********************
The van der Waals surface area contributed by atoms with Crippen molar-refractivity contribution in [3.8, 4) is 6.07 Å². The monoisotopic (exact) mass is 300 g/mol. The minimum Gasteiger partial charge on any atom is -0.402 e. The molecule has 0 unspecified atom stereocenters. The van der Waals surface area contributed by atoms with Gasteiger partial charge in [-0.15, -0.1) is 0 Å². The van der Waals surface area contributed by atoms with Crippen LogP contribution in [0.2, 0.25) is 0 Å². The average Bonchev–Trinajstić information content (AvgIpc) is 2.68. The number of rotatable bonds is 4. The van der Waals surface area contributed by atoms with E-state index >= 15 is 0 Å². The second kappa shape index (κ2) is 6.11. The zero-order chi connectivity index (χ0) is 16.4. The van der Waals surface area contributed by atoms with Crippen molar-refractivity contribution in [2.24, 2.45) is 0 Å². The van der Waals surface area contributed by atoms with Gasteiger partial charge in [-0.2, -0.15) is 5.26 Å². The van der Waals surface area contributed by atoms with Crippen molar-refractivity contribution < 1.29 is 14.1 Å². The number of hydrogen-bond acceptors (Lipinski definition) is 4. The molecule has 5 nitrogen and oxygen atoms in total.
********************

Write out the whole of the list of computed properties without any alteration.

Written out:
The van der Waals surface area contributed by atoms with Crippen molar-refractivity contribution in [3.8, 4) is 6.07 Å². The monoisotopic (exact) mass is 300 g/mol. The minimum Gasteiger partial charge on any atom is -0.402 e. The molecule has 0 unspecified atom stereocenters. The van der Waals surface area contributed by atoms with Gasteiger partial charge in [-0.15, -0.1) is 0 Å². The van der Waals surface area contributed by atoms with Crippen LogP contribution in [0.2, 0.25) is 0 Å². The average Bonchev–Trinajstić information content (AvgIpc) is 2.68. The number of rotatable bonds is 4. The van der Waals surface area contributed by atoms with E-state index >= 15 is 0 Å². The second kappa shape index (κ2) is 6.11. The zero-order chi connectivity index (χ0) is 16.4. The van der Waals surface area contributed by atoms with Crippen molar-refractivity contribution in [2.24, 2.45) is 0 Å². The van der Waals surface area contributed by atoms with Gasteiger partial charge in [-0.2, -0.15) is 5.26 Å². The van der Waals surface area contributed by atoms with Crippen molar-refractivity contribution < 1.29 is 14.1 Å². The number of hydrogen-bond acceptors (Lipinski definition) is 4. The molecule has 5 nitrogen and oxygen atoms in total.